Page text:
In the vocabulary of secondary education in South Africa, Affies is what is called a government school, although it is a school with a twist. While its status means it is theoretically open to all, subject to parents being able to afford their very reasonable fees, the school's medium of instruction is Afrikaans. This exerts a subtle yet pervasive effect on, say, black boys, whose parents would like to send their sons there but who are uncomfortable with both learning in the language and speaking it. While it might not have been intended that way, Affies' decision amounts to a subtle closing of the door. It is, in a sense, a folk school, helping to bring along not only de Villiers, du Plessis and Kuhn but, before that, Jacques Rudolph, a real trailblazer for schools cricket in the province. At the same time, black boys haven't shown themselves to be historically comfortable with attending the school. Black cricketers at Affies are rare, if not non-existent.
The school is unique in another way: it does not offer applicants bursaries. There is a limited form of financial help via a state subsidy to approximately 50 boys in a student body of 1250 (350 of these boys are in one of three boarding houses), but unlike in many other schools in the Pretoria area, the awarding of bursaries is frowned upon.
It costs R35,000 (about US$2500) per boy per year to attend the school, with boarders paying double that. Student numbers went up by 50 to 1300 in 2017, which are the kinds of numbers that enable Botes and his fellow coaches to field an upper limit of 21 teams across the age groups, from Under-14 level (where he can field teams up to "H") to seniors, for a round of fixtures against a similarly sized school.
(Clockwise from left): A young AB de Villiers at the Affies' 2002 honours awards; de Villiers playing school rugby; Heino Kuhn (left) and Faf du Plessis receiving end-of-season awards in 2002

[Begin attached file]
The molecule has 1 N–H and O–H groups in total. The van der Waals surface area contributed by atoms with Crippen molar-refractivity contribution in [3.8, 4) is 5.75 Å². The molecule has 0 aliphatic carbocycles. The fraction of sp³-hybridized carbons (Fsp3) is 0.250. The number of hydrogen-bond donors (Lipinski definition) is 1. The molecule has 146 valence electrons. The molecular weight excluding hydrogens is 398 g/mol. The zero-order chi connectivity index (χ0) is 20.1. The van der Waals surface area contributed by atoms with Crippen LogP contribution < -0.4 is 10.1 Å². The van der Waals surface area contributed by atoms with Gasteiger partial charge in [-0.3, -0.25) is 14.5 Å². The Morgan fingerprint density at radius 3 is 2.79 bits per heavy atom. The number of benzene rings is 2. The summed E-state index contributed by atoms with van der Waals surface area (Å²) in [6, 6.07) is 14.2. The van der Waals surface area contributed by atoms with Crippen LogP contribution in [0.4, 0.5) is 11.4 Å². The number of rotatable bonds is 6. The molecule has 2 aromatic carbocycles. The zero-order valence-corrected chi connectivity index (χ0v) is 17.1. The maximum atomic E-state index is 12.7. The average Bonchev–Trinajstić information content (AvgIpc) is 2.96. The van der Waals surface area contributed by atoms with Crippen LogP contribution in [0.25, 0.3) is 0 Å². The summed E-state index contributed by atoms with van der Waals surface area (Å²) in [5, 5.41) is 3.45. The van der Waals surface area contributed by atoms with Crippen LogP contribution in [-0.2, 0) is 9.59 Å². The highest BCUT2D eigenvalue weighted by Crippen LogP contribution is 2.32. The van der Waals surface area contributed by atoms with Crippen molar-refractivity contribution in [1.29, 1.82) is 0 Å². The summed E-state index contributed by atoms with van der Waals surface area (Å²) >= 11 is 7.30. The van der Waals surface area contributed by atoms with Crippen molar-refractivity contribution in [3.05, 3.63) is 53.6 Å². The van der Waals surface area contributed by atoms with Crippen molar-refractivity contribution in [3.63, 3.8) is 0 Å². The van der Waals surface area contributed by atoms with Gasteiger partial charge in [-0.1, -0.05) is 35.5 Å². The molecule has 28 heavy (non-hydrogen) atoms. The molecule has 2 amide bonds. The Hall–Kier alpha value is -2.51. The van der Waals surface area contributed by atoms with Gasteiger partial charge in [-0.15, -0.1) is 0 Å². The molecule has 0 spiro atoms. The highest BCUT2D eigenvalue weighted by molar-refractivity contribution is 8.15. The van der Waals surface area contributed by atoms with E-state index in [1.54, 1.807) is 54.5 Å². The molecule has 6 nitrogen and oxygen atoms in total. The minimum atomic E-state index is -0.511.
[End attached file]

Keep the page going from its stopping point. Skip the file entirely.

© Anne Laing, Deon Botes
(Clockwise from left): A young AB de Villiers at the Affies' 2002 honours awards; de Villiers playing school rugby; Heino Kuhn (left) and Faf du Plessis receiving end-of-season awards in 2002 © Anne Laing, Deon Botes
"We can probably field 21 teams but that requires some difficult juggling with fields and transport," he says. "We prefer to go with 18 teams, which is challenging, but we can generally manage that."
Across both 50-over and T20 formats, Affies' 1st XI will play 50 games a season. For Botes, the accent is on fun and technical excellence, but his ultimate ambition is to always allow the boys to motivate and coach themselves, although there is an understandable temptation to fiddle.
He tells the story of he and others being perturbed by du Plessis' grip on the bat handle when he was younger, with his hands far apart and his bottom hand twisting the wrist round to give his grip a closed-off feel. Du Plessis argued that the position of his lower hand on his bat handle allowed him to bunt the ball into the leg side for an off-the-mark single. Reluctantly, Botes let things be, as he did with de Villiers' less-than-orthodox technique on the hook when he was speeding through the ranks.
"Maybe transformation has made the decision to make a career out of cricket just that little bit easier," says Botes. "Seven guys in our current 1st XI will get distinctions for Maths, so the guys realise that the academics are really important. If you are somebody like Willem Mulder [the St Stithians schoolboy who has just broken into Lions' starting line-up this season] then you are certainly going to make it, but we tell our boys that the best cricket they are going to play is schoolboy cricket. For that reason they should enjoy it."